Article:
Do you have a chaos management plan (CMP)? Not just for North Korea but for the other times when your life is “nuked” by relationship, financial, or circumstantial violence.
We can’t be lulled into thinking we don’t need one, especially if we are currently quite impressed with ourselves and our “cool.”
It doesn’t take much for the props that make us feel cool to fall away and our inner deficits to be embarrassingly exposed.
My simple CMP:
- Accept what is.
- Forgive myself and others for the chaos.
- Invest in inner strength more than props.
- Expect chaos and smile at the future.
Craving significance is a huge part of our human condition.
When we understand how our work matters, everything changes. We have a reason to get out of bed in the morning. We have a reason to overcome obstacles. We have a reason to keep going when pain is unbearable.
One of the greatest gifts we can give each other is to acknowledge the difference we make. Great managers do this. Good people do this.
“If it breathes, it needs encouragement.” -Charlie Chaplain
“If you have time to whine and complain about something, then you have the time to do something about it.”
That might sound trite…until we calculate the astonishing amount of time that we have wasted whining and complaining.
With just a little of that wasted time, I have found that I can…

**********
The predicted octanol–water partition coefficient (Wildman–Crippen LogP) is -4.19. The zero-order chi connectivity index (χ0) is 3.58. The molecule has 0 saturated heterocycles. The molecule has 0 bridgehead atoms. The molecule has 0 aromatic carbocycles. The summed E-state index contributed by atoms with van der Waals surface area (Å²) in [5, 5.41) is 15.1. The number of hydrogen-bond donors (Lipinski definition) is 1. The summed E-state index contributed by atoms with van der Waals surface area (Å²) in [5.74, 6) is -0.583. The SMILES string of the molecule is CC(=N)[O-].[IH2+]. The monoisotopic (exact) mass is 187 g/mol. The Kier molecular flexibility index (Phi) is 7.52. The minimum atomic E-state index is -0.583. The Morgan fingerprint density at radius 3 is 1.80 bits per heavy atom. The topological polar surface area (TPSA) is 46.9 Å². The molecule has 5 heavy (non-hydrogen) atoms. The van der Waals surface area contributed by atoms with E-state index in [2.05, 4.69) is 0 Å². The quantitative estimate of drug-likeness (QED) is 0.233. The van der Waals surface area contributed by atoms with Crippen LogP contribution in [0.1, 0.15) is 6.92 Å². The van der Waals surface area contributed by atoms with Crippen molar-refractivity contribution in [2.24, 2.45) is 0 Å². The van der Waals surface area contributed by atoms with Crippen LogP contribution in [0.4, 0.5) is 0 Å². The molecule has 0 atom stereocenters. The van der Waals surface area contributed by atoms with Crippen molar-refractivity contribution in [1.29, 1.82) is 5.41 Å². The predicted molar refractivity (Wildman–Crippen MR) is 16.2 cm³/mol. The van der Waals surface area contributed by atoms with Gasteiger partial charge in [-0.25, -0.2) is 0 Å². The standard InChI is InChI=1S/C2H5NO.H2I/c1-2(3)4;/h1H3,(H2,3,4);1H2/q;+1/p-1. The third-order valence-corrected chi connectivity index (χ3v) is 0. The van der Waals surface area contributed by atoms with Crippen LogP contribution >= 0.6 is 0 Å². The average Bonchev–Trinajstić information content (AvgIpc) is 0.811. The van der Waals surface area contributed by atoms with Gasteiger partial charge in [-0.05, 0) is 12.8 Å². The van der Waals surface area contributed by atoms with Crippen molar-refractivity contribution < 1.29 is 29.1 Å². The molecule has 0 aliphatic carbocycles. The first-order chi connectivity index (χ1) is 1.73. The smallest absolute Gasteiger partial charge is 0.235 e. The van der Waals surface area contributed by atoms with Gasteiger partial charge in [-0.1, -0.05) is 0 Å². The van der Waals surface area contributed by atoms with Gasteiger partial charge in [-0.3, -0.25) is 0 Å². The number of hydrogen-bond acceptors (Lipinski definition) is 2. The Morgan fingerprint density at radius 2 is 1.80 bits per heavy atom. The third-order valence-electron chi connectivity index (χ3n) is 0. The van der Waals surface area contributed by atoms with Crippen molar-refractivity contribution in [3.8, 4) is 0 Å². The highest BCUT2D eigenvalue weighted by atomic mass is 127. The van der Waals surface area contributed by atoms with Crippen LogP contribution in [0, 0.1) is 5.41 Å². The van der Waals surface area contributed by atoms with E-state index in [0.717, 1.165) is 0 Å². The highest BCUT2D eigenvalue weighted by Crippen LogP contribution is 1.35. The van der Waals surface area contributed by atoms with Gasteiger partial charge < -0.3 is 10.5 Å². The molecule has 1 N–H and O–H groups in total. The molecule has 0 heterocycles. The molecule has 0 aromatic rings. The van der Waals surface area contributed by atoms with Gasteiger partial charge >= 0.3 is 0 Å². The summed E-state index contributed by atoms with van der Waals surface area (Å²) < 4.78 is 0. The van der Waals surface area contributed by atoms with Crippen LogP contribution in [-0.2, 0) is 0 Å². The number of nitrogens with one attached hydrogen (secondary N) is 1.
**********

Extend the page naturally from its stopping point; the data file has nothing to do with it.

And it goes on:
- Ask the Universe for wisdom and help
- Offer what I do have without complaining about what I don’t
- Seek out mentors and inspiration to counteract my feeling of helplessness
- Decide to do what I don’t want to do
- Take a baby-step toward something meaningful
Probably worth the discipline it takes to watch what I say…
Hmmmm, which is better? To freak-out over my concerns or to keep it simple?
What if…? WTF? How will I make it? Why am I such a loser? Who do they think they are? Why is this happening to me? What am I going to do?
I’m going to do the best I can with what I have, trusting that all will work out, breathing the oxygen that miraculously feeds my trillion cells (while traveling through the Universe at one-thousand MPH on a planet made of hot molten lava).
Our health, relationships, jobs, and special concerns have a (significant and scientifically-proven) statistical advantage of survival if…wait for it…we learn to state our opinions on emotionally-charged issues honestly and respectfully.
Most of us don’t, and skillfully blame the other party for our failure, i.e., “They don’t listen to me,” “They think they are always right,” “I tried,” “It doesn’t do any good,” etc. When the actual truth is: our approach fails to provide a safe place for the exchange of real information.
Getting better results is easier than we think. We just have to be humble enough to learn, prepare, and practice new skills.
If, instead, we choose to do what we have always done, we must accept the consequences…
- The costly games we play sabotage our jobs, relationships, and plans.
- Relationship stress and frustration break down our immune systems.
- 75% of all violent crimes are committed against family members, coworkers, friends, and neighbors.